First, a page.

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Valentine Fun, Lamplighter Series, Teen Exercise Ideas

By Heather Idoni

Added Monday, February 11, 2008

The Homeschooler's Notebook
Encouragement and Advice for Homeschool Families
Vol. 9 No 12 February 11, 2008
ISSN: 1536-2035
Copyright (c) 2008 - Heather Idoni, FamilyClassroom.net

Welcome to the Homeschooler's Notebook!

If you like this newsletter, please recommend it to a friend!
And please visit our sponsors! They make it possible. :-)


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Notes from Heather
-- Valentine's Day Fun
Helpful Tips
-- Science in the Kitchen
Resource Review
-- Rare Collector Series
Reader Question
-- Daughter Needs More Exercise
Additional Notes
-- Searchable Archive
-- Our Email Group
-- Sponsorship Information
-- Reprint Information
-- Subscriber Information

Notes from Heather

Valentine's Day Fun

If you are looking for some fun Valentine's Day projects to
choose from, here is a *completely updated* list of internet
links to crafts and activities to do with your children! If
you start now, there is still time to make some of the gift
ideas, too. You can surprise grandparents and friends!


Plan now for a day off -- and make some fun messes. :-)

Happy Valentine's Day!

-- Heather


Do you have comments to share? Please do!
Send your emails to: heather@familyclassroom.net


"Give Me 60 Seconds and I Can Predict The Financial Future
of Your Kids!"

By asking 12 simple yes/no questions about YOUR financial
habits, I can predict if YOUR KIDS will be financially

Interestingly, the likelihood that your kids will be
financially successful is not correlated to your current
income level or financial status!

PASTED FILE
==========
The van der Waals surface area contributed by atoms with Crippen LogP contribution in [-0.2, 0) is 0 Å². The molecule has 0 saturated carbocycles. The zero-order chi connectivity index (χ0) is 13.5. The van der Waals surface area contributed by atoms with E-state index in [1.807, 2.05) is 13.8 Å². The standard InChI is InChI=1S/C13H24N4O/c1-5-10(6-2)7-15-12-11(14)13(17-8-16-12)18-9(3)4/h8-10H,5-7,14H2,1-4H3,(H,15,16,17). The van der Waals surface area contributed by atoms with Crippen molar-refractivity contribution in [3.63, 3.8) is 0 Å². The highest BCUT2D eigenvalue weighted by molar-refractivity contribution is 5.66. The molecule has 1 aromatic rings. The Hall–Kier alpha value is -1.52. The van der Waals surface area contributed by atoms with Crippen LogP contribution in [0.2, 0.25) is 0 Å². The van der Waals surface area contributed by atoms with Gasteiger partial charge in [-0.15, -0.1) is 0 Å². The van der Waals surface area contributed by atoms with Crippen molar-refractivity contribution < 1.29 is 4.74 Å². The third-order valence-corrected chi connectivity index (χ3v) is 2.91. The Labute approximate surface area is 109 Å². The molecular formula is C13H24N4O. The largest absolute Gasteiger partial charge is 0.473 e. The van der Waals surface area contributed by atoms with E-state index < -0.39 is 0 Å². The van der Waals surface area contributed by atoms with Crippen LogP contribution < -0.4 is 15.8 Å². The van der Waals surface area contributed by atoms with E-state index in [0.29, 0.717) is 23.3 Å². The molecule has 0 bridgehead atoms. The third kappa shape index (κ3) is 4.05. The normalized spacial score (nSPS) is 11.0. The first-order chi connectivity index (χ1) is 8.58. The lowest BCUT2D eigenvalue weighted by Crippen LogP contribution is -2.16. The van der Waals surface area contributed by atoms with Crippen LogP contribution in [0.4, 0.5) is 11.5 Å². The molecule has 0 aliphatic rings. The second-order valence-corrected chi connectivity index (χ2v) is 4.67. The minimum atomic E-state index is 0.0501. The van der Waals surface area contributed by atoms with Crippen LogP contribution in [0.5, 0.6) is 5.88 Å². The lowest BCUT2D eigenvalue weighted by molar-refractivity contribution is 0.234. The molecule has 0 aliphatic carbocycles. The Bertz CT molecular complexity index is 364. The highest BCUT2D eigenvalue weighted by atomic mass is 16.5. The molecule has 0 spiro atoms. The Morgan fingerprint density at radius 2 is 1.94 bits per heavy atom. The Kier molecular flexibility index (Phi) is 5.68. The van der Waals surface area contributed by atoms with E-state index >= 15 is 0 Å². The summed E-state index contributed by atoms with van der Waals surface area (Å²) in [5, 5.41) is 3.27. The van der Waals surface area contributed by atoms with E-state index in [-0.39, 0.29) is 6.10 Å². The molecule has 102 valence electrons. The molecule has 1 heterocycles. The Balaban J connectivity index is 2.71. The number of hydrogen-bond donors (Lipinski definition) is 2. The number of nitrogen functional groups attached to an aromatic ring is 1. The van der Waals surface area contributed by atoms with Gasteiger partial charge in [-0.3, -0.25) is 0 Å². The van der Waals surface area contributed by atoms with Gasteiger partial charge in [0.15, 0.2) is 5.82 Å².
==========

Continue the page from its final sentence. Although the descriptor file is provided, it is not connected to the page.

Take 60 seconds to determine your child's Financial Future
Score at http://www.KidsFinancialFutureIndex.com


Helpful Tip

Science in the Kitchen - Article Recommendation

"If you worry that your kids can't learn without huge expenses,
formal curriculum ALL the time, or that you can't DO it, etc.,
-- read this article -- http://www.crosswalk.com/1308889/

Homeschooling is at least as much life-style as it is formal
learning, if not more. After all, your kids are living with you
ALL the time, but I hope you're not 'schooling' 24/7."

-- Aardvark (member of our HomeschoolingBOYS.com email group)


Do you have an idea, experience, or tip to share? Please write!
Send to: HN-ideas@familyclassroom.net

Resource Review

Rare Collector Series
Published by: Lamplighter Publishing
For more information or to order: www.lamplighterpublishing.com

The Rare Collector Series from Lamplighter Publishing is a collec-
tion of out-of-print books that have been chosen for their moral
and theological content, and painstakingly reproduced in beautiful,
heirloom quality hardcover books that are as much a pleasure to
read as they are to behold. Our family has been greatly blessed
as we read stories written over 100 years ago, during a time when
tales of courage and high character, along with biblical values,
were the norm.

There are over 50 books in the Rare Collector Series, with more
being added each year. Along with faithfully preserving the struc-
ture and style of the author, Lamplighter Publishing also includes
the original illustrations. I appreciate the attention to detail
and how up front Mark Hamby (owner of Lamplighter Publishing) is
regarding any changes that are made to a text. Due to the histori-
cal setting and possibly unfamiliar vocabulary due to the country
the book is set in, there are occasional footnotes for clarity.